Computed Tomography

Alternative Names

  • CAT scan, computed axial tomography, computed tomography imaging.

What is CT?

  • Computed tomography (CT) is a computer-aided x-ray technique. x-rays consist of electromagnetic waves of energy. They penetrate the body to varying extents depending on the density of the structures being viewed. The result is a black-and-white image, consisting of many shades of gray, of an interior portion of the body.

    CT combines the use of a digital computer with a rotating x-ray device to create detailed cross-sectional images (also known as slices or sections) of different organs and body parts such as the lungs, liver, kidneys, pancreas, pelvis, extremities, brain, spine, and blood vessels. A CT scan produces sequential views of the body that is analogous to slices of bread.

How does CT work? How is the image formed?

  • A CT scanner consists of a highly sensitive x-ray beam that is focused on a specific plane of the body. The scanner is operated by rotating an x-ray tube around the patient's body. A fanlike beam of x-rays is sent out through the part of the body being examined (eg, the skull in brain imaging). As this beam passes through the body, different tissues of the body absorb different amounts of the x-ray beam, causing it to change. A series of detectors on the opposite side of the body picks up the altered beam and measures how the different tissues in the body have changed it. The detectors then feed this information into a computer to create an image.

    The x-ray tube and detectors are constantly rotating around the body; for every 360° rotation, one cross-sectional image is created. During the examination, hundreds of images are obtained, and the computer later combines these to make the final image. Each original image represents an area of the body that is only a few millimeters wide.

    The computer then analyzes the information on the basis of the differences in tissue density, and it produces a reconstructed image of a thin cross-section, or slice, of the body.

    On CT scans, bone appears white, gases and most liquids appear black, and other tissue can have varying shades of gray depending on its density.

WHAT DO I NEED TO DO TO PREPARE for the study? What should i tell the doctor?

  • The specific preparation varies with the area of the body being studied. In general, preparation for CT may include the following.

    If a contrast material (a special x-ray dye) is being used or if the use of sedatives is anticipated, you may need to fast for 4-6 hours before the procedure.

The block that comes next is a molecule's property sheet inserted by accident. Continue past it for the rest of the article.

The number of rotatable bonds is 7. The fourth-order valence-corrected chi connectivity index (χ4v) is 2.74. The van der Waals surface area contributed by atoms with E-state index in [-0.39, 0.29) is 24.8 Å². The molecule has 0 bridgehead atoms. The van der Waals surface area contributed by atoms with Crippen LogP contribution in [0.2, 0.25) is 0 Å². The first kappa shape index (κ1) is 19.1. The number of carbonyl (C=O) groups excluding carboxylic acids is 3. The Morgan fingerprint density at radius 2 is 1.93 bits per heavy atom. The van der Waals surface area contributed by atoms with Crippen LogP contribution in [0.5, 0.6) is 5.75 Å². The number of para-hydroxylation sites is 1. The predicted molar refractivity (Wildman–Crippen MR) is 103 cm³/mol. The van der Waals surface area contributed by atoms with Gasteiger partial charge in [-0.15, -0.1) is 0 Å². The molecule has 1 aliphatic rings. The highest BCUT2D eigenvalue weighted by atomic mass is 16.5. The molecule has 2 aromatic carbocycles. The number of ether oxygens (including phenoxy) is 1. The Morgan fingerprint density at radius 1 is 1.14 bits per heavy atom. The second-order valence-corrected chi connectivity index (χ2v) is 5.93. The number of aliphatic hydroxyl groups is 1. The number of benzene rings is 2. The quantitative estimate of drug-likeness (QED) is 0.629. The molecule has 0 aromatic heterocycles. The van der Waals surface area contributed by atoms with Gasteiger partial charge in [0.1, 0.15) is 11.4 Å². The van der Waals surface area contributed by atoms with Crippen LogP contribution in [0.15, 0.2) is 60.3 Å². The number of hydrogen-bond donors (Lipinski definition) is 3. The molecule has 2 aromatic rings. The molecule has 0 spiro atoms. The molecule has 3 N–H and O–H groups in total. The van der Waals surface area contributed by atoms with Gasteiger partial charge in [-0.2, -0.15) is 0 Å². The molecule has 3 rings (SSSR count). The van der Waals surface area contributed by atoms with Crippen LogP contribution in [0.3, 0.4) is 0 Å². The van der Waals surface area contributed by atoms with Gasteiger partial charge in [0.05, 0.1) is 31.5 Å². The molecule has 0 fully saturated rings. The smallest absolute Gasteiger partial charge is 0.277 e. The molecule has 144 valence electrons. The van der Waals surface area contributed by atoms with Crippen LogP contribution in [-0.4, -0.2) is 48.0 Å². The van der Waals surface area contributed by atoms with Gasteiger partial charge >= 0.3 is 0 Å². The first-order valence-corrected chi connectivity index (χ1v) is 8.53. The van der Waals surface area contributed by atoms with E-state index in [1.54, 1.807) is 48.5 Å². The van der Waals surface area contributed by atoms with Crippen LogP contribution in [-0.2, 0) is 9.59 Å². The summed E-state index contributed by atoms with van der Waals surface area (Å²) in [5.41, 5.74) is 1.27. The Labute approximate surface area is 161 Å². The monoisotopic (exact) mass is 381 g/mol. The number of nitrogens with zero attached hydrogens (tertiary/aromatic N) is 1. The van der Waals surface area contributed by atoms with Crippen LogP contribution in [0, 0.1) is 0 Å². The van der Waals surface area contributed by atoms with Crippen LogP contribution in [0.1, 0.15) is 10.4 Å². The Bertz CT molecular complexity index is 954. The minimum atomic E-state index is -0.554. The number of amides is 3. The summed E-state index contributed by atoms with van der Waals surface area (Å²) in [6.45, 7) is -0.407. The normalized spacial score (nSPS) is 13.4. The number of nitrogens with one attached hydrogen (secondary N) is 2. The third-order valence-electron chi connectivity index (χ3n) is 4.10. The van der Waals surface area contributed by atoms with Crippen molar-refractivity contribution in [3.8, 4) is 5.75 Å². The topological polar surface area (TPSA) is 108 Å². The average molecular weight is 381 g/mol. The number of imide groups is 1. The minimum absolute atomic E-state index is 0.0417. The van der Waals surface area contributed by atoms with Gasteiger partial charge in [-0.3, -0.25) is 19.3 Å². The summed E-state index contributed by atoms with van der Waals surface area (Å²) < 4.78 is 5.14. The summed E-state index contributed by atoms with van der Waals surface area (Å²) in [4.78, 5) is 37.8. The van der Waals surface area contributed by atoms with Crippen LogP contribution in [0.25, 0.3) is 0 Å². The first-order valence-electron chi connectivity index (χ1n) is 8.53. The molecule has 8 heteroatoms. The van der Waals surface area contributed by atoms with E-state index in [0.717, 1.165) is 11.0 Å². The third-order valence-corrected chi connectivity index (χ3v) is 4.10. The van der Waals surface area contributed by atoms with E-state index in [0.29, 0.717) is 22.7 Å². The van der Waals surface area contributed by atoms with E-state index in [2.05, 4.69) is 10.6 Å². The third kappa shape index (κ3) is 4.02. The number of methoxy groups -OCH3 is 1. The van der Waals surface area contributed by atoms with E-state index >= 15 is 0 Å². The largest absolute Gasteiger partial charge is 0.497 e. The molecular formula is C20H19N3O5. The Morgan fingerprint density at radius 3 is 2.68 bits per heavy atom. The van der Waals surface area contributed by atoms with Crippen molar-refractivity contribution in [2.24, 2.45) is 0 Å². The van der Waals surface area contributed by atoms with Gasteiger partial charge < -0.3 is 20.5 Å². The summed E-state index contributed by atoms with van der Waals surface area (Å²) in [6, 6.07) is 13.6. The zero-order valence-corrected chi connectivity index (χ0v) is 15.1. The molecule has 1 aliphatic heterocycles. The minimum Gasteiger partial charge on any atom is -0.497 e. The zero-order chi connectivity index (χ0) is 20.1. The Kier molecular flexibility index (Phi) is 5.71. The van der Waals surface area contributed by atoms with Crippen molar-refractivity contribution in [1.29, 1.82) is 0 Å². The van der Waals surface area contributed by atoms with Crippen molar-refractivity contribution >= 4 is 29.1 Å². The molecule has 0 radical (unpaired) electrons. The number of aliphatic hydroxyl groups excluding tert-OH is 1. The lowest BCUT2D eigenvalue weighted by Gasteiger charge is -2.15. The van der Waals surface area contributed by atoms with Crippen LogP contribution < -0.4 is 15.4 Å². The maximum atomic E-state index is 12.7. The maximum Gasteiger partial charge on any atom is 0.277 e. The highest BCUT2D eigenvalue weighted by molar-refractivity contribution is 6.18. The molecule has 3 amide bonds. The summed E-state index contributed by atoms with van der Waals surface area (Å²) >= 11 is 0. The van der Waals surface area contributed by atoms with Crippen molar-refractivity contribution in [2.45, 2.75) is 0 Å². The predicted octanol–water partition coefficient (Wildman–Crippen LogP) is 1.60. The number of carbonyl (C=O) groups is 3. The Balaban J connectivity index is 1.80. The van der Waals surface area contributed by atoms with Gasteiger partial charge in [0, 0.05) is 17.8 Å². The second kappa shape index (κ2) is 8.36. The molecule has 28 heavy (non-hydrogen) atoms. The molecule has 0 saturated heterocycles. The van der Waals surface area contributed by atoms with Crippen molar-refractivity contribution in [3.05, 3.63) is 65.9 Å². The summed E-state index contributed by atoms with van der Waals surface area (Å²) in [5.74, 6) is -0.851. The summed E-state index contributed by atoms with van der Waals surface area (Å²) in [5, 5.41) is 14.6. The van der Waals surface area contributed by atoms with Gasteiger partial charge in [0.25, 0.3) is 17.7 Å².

In general, you may take prescription medications with a small amount of water. However, you should check with the radiologist first.

    You may be asked to sign a consent form.

    All jewelry, dentures, glasses, and metal objects that may interfere with the examination must be removed before you enter the CT unit.

    Women are asked if they are pregnant. If you are or believe that you might be pregnant, you should tell the technologist before the examination.

    You should tell the physician or technologist if you have had any of the following: asthma, life-threatening event in the past, or any allergies to medicines, especially iodinated contrast material.

    You should check with your healthcare provider, hospital radiology department, or radiologist prior to the day of the examination to see if any other preparation is needed.

How is the test performed?

  • The scanner looks like a short doughnut-shaped device attached to a table.You lie on a narrow table that slides through an opening in the machine called the gantry. While you are in the gantry, an x-ray tube rotates around you, creating computer-generated x-ray images.

    X-rays are painless. The primary discomfort may be caused by the need to lie still on the table. During the test, it is very important for you to remain still because motion can result in blurring images. If you are restless or anxious, sedatives may be given.

    If the doctor orders an examination with contrast, you may experience some discomfort when the intravenous line is inserted. The contrast agent may be given orally, intravenously, or both. For instance, if better contrast between different tissues or organs is needed, the dye is administered as an injection into a vein. An oral contrast agent may be required for CT examinations of the abdomen and pelvis. The contrast material allows the radiologist to more clearly see a certain area or structure of the body.